For more information about the SuperGrainbag Premium RT and other GrainPro products, log on to www.grainpro.com.

COFFEE FARMERS CALL FOR TOUGHER LAWS AGAINST IMPROPER DRYING METHODS

December 9th, 2016 by GrainProMarketing No comments »

coffee_festival_2015

KAMPALA, UGANDA – Ugandan coffee farmers called for tougher laws and punitive measures against improper drying methods and poor crop handling at the 2nd Uganda Coffee Festival on November 4, 2016 according to a Bloomberg Markets story.

The National Union of Coffee Agribusinesses and Farm Enterprises (NUCAFE), the nation’s largest coffee farmer representative group, believes that poor post-harvest practices are contributing to the country’s declining reputation in the global coffee trade. The group is asking lawmakers to enact laws that discourage improper drying methods and the practice of picking immature beans among others.

The Uganda Coffee Development Authority reported that coffee sector earnings are down to $327 million this year compared to $411 million last year a midst the low shipment volumes and weak global prices for the third year in a row. Despite the decline in revenues and exports, coffee is still Uganda’s top exported commodity and remains the second biggest coffee exporter in Africa.

Such laws should encourage producers to improve their existing practices, explore new post-harvest techniques, and create opportunities for innovation. Being able to dry coffee properly to the correct moisture content can help inhibit the growth of aflatoxins during storage. Modern coffee drying solutions such as the Solar Bubble Dryer (SBD) are a much better choice over traditional methods.

The SBD is a sun drying solution that was designed to dry coffee and other agricultural commodities at a more consistent drying rate, while providing protection against rewetting in case of sudden rains. Combined with patio drying, the SBD can gradually lower the moisture content of coffee beans to the equilibrium moisture content to safely preserve flavor and aromatic qualities.

https://www.bloomberg.com/news/articles/2016-11-07/uganda-farmers-group-demands-coffee-law-to-boost-quality-income

At 2nd Uganda National Coffee Festival, Stakeholders Push for Laws to Protect Quality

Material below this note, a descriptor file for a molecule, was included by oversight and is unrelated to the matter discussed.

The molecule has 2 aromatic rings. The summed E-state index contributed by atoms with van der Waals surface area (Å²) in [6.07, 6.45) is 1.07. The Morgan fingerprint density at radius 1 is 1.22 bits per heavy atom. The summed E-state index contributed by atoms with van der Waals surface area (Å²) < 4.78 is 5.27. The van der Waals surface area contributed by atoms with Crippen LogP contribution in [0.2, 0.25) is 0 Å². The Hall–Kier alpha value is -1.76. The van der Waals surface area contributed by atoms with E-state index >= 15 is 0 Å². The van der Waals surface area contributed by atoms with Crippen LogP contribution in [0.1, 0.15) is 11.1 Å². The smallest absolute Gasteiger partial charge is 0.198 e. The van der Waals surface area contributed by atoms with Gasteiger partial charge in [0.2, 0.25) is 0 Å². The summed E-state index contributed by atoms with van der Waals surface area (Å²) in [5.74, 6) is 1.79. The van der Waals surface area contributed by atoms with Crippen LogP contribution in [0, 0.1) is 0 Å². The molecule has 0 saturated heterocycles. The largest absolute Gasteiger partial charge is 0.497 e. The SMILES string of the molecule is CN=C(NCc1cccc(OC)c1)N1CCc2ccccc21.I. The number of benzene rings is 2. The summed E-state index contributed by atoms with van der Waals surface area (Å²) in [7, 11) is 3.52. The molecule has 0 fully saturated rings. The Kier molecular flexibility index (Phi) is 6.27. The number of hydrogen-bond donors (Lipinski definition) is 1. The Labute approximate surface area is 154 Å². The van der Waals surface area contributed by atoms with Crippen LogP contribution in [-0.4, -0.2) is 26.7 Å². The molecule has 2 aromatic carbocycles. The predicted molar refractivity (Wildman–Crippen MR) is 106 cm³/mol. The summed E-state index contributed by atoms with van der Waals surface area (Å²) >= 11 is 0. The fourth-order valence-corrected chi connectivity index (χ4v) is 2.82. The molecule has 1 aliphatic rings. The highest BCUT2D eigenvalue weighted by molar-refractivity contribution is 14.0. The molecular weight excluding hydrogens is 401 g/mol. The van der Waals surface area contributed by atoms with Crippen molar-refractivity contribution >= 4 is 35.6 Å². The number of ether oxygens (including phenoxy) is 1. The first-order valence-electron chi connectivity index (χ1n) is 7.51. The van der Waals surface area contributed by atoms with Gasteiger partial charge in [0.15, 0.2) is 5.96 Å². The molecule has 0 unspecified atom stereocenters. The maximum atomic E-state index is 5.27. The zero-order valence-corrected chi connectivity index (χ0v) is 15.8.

FARMERS ADOPT CHEMICAL-FREE STORAGE SOLUTIONS IN TANZANIA

November 22nd, 2016 by GrainProMarketing No comments »
A Cocoon being installed in Tanzania in 2015.

A Cocoon being installed in Tanzania in 2015.

Nairobi, Kenya – Food security groups in Africa called for innovative cost-reduction schemes and make postharvest storage solutions more affordable for smallholder farmers. The partners lobbied for government levied tax exemptions and subsidized prices on hermetic storage solutions such as the GrainPro® Cocoons™ during the African Green Revolution Forum on September 9.

Betty Kibaara, Rockefeller Foundation Associate Director, told reporters that farmers are abandoning the application of harmful chemical treatments on stored crops. “Demonstration projects have contributed immensely in raising the awareness of farmers about existing technologies and are now adopting these solutions to reduce food losses,” she added.

In 2014, the Alliance for A Green Revolution in Africa (AGRA) tested Cocoons in Tanzania and found it to be very effective against pests and dangerous aflatoxins. Waiving the 18 per cent value added tax and including the Cocoon in a lineup of postharvest solutions that receive subsidized pricing from government would accelerate and widen adoptions.

Betty Kibaara, Rockefeller Foundation Associate Director, supports schemes to make hermetic solutions more affordable to farmers in Africa. (Photo by Futures Agriculture)

Betty Kibaara, Rockefeller Foundation Associate Director, supports schemes to make hermetic solutions more affordable to farmers in Africa. (Photo by Futures Agriculture)